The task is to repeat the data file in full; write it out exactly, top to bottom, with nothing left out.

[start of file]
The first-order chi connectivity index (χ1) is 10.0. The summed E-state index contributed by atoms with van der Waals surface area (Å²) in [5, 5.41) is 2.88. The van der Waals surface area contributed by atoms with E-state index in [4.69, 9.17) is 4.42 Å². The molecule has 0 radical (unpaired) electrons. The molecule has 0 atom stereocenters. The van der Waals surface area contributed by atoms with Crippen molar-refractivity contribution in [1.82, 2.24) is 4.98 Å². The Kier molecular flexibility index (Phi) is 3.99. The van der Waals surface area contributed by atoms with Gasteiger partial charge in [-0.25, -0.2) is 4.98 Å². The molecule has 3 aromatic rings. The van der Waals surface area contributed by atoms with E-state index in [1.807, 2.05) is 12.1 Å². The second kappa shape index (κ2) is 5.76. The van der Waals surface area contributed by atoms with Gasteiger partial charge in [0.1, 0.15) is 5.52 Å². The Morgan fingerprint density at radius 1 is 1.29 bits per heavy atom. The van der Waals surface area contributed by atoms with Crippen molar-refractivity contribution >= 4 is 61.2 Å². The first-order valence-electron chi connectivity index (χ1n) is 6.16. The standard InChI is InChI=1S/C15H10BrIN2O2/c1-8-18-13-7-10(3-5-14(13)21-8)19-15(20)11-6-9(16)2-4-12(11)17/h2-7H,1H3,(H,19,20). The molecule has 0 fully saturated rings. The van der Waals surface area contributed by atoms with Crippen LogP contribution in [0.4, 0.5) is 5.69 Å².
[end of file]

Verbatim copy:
The first-order chi connectivity index (χ1) is 10.0. The summed E-state index contributed by atoms with van der Waals surface area (Å²) in [5, 5.41) is 2.88. The van der Waals surface area contributed by atoms with E-state index in [4.69, 9.17) is 4.42 Å². The molecule has 0 radical (unpaired) electrons. The molecule has 0 atom stereocenters. The van der Waals surface area contributed by atoms with Crippen molar-refractivity contribution in [1.82, 2.24) is 4.98 Å². The Kier molecular flexibility index (Phi) is 3.99. The van der Waals surface area contributed by atoms with Gasteiger partial charge in [-0.25, -0.2) is 4.98 Å². The molecule has 3 aromatic rings. The van der Waals surface area contributed by atoms with E-state index in [1.807, 2.05) is 12.1 Å². The second kappa shape index (κ2) is 5.76. The van der Waals surface area contributed by atoms with Gasteiger partial charge in [0.1, 0.15) is 5.52 Å². The Morgan fingerprint density at radius 1 is 1.29 bits per heavy atom. The van der Waals surface area contributed by atoms with Crippen molar-refractivity contribution >= 4 is 61.2 Å². The first-order valence-electron chi connectivity index (χ1n) is 6.16. The standard InChI is InChI=1S/C15H10BrIN2O2/c1-8-18-13-7-10(3-5-14(13)21-8)19-15(20)11-6-9(16)2-4-12(11)17/h2-7H,1H3,(H,19,20). The molecule has 0 fully saturated rings. The van der Waals surface area contributed by atoms with Crippen LogP contribution in [0.4, 0.5) is 5.69 Å².